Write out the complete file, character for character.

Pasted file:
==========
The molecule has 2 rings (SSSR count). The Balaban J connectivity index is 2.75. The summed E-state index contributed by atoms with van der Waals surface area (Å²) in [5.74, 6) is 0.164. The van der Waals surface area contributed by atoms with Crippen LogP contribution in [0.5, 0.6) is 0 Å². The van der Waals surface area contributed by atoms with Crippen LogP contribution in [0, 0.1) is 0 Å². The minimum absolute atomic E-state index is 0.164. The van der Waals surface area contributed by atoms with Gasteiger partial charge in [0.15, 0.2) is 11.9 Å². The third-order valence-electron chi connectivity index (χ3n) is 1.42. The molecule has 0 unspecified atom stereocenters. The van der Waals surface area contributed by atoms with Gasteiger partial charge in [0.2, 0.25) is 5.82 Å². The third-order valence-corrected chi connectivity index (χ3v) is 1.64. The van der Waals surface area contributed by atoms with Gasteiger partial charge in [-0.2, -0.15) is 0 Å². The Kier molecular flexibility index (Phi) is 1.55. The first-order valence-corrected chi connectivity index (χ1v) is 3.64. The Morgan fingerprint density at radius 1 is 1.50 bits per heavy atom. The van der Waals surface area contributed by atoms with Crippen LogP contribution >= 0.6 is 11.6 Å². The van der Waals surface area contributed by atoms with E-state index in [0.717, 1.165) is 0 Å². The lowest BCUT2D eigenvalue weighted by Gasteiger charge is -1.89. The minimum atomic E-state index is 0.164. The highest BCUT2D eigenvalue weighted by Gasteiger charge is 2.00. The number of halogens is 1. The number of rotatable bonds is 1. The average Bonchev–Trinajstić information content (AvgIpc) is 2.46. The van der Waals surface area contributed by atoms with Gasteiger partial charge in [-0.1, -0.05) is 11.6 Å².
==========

The molecule has 2 rings (SSSR count). The Balaban J connectivity index is 2.75. The summed E-state index contributed by atoms with van der Waals surface area (Å²) in [5.74, 6) is 0.164. The van der Waals surface area contributed by atoms with Crippen LogP contribution in [0.5, 0.6) is 0 Å². The van der Waals surface area contributed by atoms with Crippen LogP contribution in [0, 0.1) is 0 Å². The minimum absolute atomic E-state index is 0.164. The van der Waals surface area contributed by atoms with Gasteiger partial charge in [0.15, 0.2) is 11.9 Å². The third-order valence-electron chi connectivity index (χ3n) is 1.42. The molecule has 0 unspecified atom stereocenters. The van der Waals surface area contributed by atoms with Gasteiger partial charge in [0.2, 0.25) is 5.82 Å². The third-order valence-corrected chi connectivity index (χ3v) is 1.64. The van der Waals surface area contributed by atoms with Gasteiger partial charge in [-0.2, -0.15) is 0 Å². The Kier molecular flexibility index (Phi) is 1.55. The first-order valence-corrected chi connectivity index (χ1v) is 3.64. The Morgan fingerprint density at radius 1 is 1.50 bits per heavy atom. The van der Waals surface area contributed by atoms with Crippen LogP contribution >= 0.6 is 11.6 Å². The van der Waals surface area contributed by atoms with E-state index in [0.717, 1.165) is 0 Å². The lowest BCUT2D eigenvalue weighted by Gasteiger charge is -1.89. The minimum atomic E-state index is 0.164. The highest BCUT2D eigenvalue weighted by Gasteiger charge is 2.00. The number of halogens is 1. The number of rotatable bonds is 1. The average Bonchev–Trinajstić information content (AvgIpc) is 2.46. The van der Waals surface area contributed by atoms with Gasteiger partial charge in [-0.1, -0.05) is 11.6 Å².